NAME: Roland Martin | AGE: 40 | HOMETOWN: Houston | QUALIFICATIONS: CNN contributor / Nationally syndicated columnist / Special correspondent for Essence magazine / Senior analyst for the Tom Joyner Morning Show / Blogger for Essence.com / Constantly updates his Web site, Twitter feed, YouTube channel, and Facebook fan page
• The first time I was on television was when KTRK-TV did a story on my parents and others launching a civic club in the Clinton Park neighborhood in Houston. I was eleven or twelve. So my experience with television goes back a long way.
• I’ve never wanted to be limited to one medium. I attended Jack Yates High School, in Houston, a magnet school for communications that had a television station, a radio station, and a newspaper. Instead of choosing one track, I did all three, and I’ve been that way ever since.
• Now all the media have converged. If I go to an event, I’ll talk about it on television, record a radio segment about it, upload photos of it to my Web site, blog about it, and write an actual piece for a print publication.
• You have to work in all these media because our world has changed. For years, people only got their information from a few sources—a daily newspaper, a local television station, a particular magazine. Consumers are now dictating how they want to receive information and when they want it. They no longer care about our predetermined schedules.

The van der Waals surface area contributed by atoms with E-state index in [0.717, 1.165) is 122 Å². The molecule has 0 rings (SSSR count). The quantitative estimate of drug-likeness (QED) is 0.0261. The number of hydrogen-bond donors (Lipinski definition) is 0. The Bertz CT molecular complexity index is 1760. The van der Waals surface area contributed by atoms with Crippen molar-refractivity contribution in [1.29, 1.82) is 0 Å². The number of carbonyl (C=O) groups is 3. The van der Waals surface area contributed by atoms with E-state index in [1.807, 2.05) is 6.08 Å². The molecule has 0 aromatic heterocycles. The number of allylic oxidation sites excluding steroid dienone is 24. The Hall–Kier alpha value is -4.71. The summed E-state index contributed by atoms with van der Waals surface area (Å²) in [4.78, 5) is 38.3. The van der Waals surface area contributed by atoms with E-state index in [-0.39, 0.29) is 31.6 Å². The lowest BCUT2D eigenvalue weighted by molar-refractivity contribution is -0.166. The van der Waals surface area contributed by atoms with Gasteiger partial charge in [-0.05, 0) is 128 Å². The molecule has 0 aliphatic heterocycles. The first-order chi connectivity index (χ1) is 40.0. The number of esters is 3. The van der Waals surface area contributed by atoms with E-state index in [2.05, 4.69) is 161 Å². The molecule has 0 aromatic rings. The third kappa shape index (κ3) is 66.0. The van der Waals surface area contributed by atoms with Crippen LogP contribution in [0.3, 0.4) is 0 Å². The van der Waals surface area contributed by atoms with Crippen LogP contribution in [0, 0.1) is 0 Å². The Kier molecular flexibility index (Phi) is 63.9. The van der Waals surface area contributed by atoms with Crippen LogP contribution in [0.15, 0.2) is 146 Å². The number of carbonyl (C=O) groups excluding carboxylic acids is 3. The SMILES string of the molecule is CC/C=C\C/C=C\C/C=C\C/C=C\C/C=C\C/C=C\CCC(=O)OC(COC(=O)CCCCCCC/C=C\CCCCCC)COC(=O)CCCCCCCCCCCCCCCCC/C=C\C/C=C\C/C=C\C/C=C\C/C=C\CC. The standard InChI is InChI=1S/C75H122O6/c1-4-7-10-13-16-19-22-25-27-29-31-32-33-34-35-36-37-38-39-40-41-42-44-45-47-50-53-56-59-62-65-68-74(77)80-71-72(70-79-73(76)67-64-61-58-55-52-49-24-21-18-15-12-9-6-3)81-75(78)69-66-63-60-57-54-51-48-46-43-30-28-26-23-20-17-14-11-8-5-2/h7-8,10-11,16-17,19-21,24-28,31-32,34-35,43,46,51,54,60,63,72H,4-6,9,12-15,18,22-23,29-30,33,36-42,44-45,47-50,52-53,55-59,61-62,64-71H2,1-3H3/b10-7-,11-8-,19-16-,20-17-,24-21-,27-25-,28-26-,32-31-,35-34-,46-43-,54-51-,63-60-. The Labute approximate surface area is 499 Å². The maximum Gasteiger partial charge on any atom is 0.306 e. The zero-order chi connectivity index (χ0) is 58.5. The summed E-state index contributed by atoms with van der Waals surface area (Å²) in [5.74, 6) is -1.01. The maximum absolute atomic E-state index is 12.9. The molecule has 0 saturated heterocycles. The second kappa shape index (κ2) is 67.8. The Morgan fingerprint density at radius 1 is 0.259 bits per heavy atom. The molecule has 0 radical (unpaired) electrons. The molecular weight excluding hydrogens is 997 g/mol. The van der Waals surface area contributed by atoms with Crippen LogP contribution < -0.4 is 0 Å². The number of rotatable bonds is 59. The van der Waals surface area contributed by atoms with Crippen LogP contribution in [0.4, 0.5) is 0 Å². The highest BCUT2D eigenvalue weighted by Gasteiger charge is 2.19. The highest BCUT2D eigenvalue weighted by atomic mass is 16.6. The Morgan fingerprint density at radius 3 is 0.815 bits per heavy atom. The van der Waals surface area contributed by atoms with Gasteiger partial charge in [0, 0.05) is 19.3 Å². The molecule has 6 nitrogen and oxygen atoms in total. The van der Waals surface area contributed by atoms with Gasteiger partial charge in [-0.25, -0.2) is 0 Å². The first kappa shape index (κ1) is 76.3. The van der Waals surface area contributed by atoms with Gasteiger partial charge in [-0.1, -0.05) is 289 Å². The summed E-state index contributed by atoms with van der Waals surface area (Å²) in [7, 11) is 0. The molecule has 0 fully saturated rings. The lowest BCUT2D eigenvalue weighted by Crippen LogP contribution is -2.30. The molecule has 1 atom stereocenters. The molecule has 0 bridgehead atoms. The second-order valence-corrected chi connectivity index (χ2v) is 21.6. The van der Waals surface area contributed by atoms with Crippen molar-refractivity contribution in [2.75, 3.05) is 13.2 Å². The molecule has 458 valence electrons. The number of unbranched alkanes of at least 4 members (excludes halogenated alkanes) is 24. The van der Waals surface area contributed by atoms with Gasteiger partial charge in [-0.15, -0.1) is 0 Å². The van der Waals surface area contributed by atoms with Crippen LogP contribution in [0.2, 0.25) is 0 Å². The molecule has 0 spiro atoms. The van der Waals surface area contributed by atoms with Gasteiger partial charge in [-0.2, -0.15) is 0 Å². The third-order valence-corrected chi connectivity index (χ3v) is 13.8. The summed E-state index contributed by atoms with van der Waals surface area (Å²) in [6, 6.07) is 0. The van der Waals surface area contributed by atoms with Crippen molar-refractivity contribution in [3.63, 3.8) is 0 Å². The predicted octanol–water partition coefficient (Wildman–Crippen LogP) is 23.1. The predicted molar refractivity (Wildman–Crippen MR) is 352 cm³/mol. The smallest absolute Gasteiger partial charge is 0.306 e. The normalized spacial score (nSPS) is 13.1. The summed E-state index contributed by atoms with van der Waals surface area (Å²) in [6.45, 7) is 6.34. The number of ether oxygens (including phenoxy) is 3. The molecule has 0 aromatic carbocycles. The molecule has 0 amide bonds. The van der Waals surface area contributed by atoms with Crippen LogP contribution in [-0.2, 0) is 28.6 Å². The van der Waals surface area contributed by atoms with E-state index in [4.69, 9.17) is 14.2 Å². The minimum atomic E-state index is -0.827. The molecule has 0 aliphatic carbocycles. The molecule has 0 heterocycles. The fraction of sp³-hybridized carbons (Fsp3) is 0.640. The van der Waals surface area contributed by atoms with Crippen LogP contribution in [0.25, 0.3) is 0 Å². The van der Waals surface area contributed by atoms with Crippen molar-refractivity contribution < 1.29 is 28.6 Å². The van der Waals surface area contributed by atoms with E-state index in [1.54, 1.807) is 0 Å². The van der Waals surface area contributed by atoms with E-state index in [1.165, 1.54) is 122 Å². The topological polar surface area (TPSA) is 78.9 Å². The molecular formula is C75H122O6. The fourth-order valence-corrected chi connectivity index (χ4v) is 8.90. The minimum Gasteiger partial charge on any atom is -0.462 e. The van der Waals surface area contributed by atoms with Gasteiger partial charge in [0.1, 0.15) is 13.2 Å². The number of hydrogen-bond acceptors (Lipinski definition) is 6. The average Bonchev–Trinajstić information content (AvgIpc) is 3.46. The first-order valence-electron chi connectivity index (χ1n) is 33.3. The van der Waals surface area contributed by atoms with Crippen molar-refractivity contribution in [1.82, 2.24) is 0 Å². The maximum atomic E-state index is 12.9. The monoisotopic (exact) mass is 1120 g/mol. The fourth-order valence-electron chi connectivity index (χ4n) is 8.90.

• When you’re an analyst, you can go for broke. I don’t backpedal, and I don’t eat crow. If I take a position, I’m going to defend it to the hilt, and I’m not going to back down from it.
• I don’t believe that impartiality and objectivity actually exist.
• The only interviews I don’t enjoy are when I’m dealing with a lightweight celebrity. I interviewed an athlete once who was upset because I wasn’t very interested in him. I said, “Dude, I’ve interviewed people who can blow up countries. You bounce a basketball.”
• My favorite interview that I ever did was in 1998, when I was the managing editor of the Dallas Weekly. It was with Tiger Woods’s father, Earl Woods. He was intimidating, funny, serious, lighthearted, and philosophical all in the same conversation. I asked him, “How have you prepared Tiger for the day you are not going to be here?” He said, “Even when I’m gone, Tiger will always hear my voice in his head at any moment in his life.” I was like, damn! It was just an amazing interview.
• When I